Hamaji et al. reported in 2013 another patient with SDR two days after her first uncomplicated vaginal delivery. A chest computed tomography revealed a left-sided diaphragmatic hernia with dislocation of the left colonic flexure and mesenteric and omental fat. A left oblique lateral thoracotomy was performed, and a 5 cm rupture of the diaphragm was diagnosed. After reduction of the herniated abdominal contents, the defect was repaired with two layers of nonabsorbable running stitches . Very similar to our patient, Losanoff et al. reported some years ago a 36-year-old male patient with a viral illness and coughing . Initial chest X-ray was inconspicuous, but after 24 hours, the repeated image showed herniation of the stomach. Intraoperatively, a 10 cm defect of the diaphragm was present, and analogously to our patient, the stomach, spleen, and left flexure of the colon were herniated. The defect was repaired with nonabsorbable figure-of-eight sutures, and in contrast to our patient, no visceral resection was necessary and the defect was not augmented by a mesh.
The literature review by Losanoff et al. found 28 detailed reports about SDR between 1956 and 2009; thus SDR is a very rare visceral emergency. Two-thirds of the patients (69%) suffered from a left-sided rupture and one patient from a bilateral defect . The underlying origin for SDR was in this case series mostly coughing, followed by physical exercise or vaginal delivery.
Another rare origin of SDR is reported by Yang from Korea. As a result of static sport activity, a 29-year-old woman presented to the emergency department with worsening pain in the epigastric area after a Pilates session. On the CT scan, an air-fluid level of the stomach which was herniated in the left hemithorax was present. Left-sided thoracotomy revealed a rupture of the left posterior medial diaphragm with a perforation of the stomach. 16 days after transthoracic repair of the diaphragm and stomach, the patient was discharged without any complications .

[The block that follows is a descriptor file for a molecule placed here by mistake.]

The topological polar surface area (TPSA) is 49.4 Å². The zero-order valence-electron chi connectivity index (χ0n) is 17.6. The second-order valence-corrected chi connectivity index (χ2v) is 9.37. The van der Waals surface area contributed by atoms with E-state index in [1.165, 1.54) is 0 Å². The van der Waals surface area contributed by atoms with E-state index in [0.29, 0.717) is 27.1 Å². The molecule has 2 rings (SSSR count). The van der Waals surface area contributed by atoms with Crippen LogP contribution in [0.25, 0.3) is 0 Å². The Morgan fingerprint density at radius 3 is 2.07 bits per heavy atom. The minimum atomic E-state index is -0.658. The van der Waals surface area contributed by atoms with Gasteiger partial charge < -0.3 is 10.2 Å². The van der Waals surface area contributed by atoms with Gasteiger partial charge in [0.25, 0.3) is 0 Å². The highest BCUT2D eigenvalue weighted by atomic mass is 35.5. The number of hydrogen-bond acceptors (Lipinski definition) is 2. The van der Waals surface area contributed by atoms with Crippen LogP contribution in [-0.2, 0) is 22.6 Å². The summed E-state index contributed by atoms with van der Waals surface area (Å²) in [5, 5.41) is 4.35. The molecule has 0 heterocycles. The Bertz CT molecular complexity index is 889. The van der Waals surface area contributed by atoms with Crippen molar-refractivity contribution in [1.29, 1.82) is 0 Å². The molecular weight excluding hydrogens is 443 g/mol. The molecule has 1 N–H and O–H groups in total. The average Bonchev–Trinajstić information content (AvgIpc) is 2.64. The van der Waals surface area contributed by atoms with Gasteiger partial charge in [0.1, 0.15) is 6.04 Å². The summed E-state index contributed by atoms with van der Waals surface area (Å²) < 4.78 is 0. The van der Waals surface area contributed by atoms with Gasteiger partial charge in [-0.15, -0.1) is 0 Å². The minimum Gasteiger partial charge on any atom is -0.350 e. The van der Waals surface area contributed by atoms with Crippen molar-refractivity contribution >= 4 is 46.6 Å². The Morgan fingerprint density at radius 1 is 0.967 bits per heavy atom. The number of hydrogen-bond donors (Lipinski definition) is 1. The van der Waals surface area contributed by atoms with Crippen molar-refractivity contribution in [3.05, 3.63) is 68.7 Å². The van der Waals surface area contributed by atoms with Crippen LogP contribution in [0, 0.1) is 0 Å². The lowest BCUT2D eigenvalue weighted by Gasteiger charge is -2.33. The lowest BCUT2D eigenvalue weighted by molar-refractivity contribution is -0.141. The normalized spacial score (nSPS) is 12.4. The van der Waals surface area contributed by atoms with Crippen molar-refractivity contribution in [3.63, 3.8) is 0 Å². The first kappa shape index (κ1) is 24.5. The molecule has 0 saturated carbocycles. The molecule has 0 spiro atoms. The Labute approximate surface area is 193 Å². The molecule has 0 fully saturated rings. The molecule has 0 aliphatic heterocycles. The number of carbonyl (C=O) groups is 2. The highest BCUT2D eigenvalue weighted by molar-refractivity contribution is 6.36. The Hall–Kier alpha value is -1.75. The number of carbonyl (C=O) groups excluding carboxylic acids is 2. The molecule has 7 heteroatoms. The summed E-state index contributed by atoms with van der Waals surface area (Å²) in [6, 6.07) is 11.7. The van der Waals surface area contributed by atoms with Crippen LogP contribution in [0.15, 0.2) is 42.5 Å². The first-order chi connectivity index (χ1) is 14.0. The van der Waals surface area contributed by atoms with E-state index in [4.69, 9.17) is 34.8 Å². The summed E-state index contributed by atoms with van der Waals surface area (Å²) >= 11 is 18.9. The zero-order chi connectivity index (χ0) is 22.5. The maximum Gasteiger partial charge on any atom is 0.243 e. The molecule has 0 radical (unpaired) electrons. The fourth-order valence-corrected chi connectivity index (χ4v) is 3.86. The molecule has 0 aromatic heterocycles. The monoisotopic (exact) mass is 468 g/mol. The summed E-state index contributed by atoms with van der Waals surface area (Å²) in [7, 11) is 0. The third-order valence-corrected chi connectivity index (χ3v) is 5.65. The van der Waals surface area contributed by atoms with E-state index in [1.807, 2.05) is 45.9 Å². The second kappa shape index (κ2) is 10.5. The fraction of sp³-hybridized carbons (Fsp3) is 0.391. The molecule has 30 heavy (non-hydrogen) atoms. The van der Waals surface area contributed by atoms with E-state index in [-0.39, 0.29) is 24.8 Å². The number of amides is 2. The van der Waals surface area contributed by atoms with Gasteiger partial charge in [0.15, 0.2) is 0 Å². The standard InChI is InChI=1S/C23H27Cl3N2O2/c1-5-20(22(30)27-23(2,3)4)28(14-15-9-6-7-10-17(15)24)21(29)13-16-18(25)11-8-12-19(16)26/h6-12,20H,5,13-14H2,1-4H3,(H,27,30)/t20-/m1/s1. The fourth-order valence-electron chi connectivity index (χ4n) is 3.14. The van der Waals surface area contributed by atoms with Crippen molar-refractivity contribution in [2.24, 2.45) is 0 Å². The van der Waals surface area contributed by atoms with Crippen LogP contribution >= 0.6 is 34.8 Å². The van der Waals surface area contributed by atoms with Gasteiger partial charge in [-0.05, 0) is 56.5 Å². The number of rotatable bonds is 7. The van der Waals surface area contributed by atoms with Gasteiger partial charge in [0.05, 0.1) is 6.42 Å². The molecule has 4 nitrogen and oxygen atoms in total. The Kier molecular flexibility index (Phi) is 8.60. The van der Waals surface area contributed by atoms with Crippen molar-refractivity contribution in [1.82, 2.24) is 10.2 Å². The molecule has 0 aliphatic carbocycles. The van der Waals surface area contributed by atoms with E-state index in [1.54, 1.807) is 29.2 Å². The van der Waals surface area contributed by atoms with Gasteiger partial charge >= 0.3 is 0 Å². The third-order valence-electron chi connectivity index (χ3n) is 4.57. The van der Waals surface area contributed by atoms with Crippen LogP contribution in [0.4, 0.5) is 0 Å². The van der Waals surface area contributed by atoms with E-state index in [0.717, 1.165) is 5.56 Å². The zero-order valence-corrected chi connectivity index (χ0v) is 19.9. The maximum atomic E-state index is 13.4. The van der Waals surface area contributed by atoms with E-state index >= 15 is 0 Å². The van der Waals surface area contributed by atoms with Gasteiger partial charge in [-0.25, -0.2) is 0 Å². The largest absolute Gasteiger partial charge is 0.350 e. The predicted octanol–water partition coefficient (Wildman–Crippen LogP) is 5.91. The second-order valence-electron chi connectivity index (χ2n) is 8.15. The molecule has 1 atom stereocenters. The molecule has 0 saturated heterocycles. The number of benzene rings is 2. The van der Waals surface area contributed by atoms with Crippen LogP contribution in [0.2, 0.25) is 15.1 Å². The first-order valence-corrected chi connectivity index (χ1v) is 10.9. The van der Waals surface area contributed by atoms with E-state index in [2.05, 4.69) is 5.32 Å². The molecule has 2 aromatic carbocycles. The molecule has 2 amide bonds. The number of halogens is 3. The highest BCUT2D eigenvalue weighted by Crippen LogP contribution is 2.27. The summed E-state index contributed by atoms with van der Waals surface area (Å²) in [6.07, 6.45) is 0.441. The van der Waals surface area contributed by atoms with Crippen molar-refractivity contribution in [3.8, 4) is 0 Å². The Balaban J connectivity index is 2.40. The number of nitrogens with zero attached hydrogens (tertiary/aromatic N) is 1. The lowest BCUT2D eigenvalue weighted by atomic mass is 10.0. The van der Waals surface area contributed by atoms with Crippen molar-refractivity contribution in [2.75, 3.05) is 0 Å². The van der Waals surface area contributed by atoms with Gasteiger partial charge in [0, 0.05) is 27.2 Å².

Spontaneous diaphragmatic rupture is an uncommon entity but a life-threatening condition. Mostly, the underlying mechanism for the tremendous increase of intra-abdominal pressure is not obvious and needs a low level of suspicion for timely accurate diagnosis and treatment. Although extremely rare, this possible differential diagnosis should be considered in patients with dyspnea, chest pain, and a history of an episode with Valsalva-like rise of intra-abdominal pressure and absent trauma. SDR is associated with high morbidity and mortality rates; therefore, early diagnosis is of paramount importance. Treatment options are exclusively surgical repair and exploration via a laparoscopic or open transabdominal or transthoracical approach and direct closure. An augmentation with a composite mesh can be decided on a case-by-case basis .
Conflicts of Interest
The authors declare that they have no conflicts of interest.
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Copyright © 2019 Hartwig Fenner et al. This is an open access article distributed under the Creative Commons Attribution License, which permits unrestricted use, distribution, and reproduction in any medium, provided the original work is properly cited.